How to File a Revocation of a Power of Attorney

by Anna Assad
    Revocations should be filed in the county deed records.

    Revocations should be filed in the county deed records. Images

    A power of attorney gives one person -- the agent or attorney in fact -- the legal authority to perform duties for someone else, commonly called the principal. What the attorney in fact is allowed to do depends on the power of attorney's provisions, but his duties may include giving gifts and signing real estate papers for the principal. A power of attorney is typically filed in the land records of a county where the agent used his authority for a transaction. Once the power of attorney is ended, or revoked, the revocation paper must be filed in the county land records.

    Step 1

    Ask the principal which counties the power of attorney was filed in. Make a list of all the counties. If the principal is uncertain, include all counties he may have conducted business in.

    Step 2

    Prepare an original revocation form for each county you must file in. Use the original revocation form as a guide. Have the principal sign and date the revocation forms and get her signature notarized. Notify the agent of the revocation. Get all copies he may have of the Power of Attorney.

    Step 3

    Bring the revocation to each county office that maintains the land records, typically, either the county clerk or county recorder's office. Ask the clerk to look up the filed power of attorney and provide you with the instrument number that identifies the document in the record keeping system. Write the number on the revocation and file it. A fee may apply, but it varies by state and county. Ask for a certified copy. Repeat the same steps for each county on your list.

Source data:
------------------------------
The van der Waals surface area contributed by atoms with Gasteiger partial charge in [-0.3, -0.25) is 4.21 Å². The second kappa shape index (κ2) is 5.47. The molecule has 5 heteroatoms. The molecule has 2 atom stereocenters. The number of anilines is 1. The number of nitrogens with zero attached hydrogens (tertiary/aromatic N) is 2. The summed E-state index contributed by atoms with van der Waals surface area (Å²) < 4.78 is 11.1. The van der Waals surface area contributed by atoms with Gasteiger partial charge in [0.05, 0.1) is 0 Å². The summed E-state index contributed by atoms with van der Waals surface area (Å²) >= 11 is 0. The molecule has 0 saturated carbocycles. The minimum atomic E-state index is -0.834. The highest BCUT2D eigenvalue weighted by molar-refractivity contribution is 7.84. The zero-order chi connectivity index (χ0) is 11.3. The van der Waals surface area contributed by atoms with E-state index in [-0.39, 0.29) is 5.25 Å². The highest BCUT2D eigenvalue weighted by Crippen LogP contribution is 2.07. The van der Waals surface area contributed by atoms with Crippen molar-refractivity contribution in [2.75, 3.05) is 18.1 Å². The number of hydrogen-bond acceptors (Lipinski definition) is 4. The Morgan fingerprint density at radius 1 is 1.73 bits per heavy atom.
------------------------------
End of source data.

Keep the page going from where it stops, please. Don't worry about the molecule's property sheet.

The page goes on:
Tips & Warnings

    • Send copies of the revocation to the principal's banks and other institutions where the power of attorney may have been used. Often they will keep a copy of the POA on file for a certain period of time for convenience. It is important, therefore, to let them know the power has been revoked.

    About the Author

    Anna Assad began writing professionally in 1999 and has published several legal articles for various websites. She has an extensive real estate and criminal legal background. She also tutored in English for nearly eight years, attended Buffalo State College for paralegal studies and accounting, and minored in English literature, receiving a Bachelor of Arts.

    Photo Credits

    • Images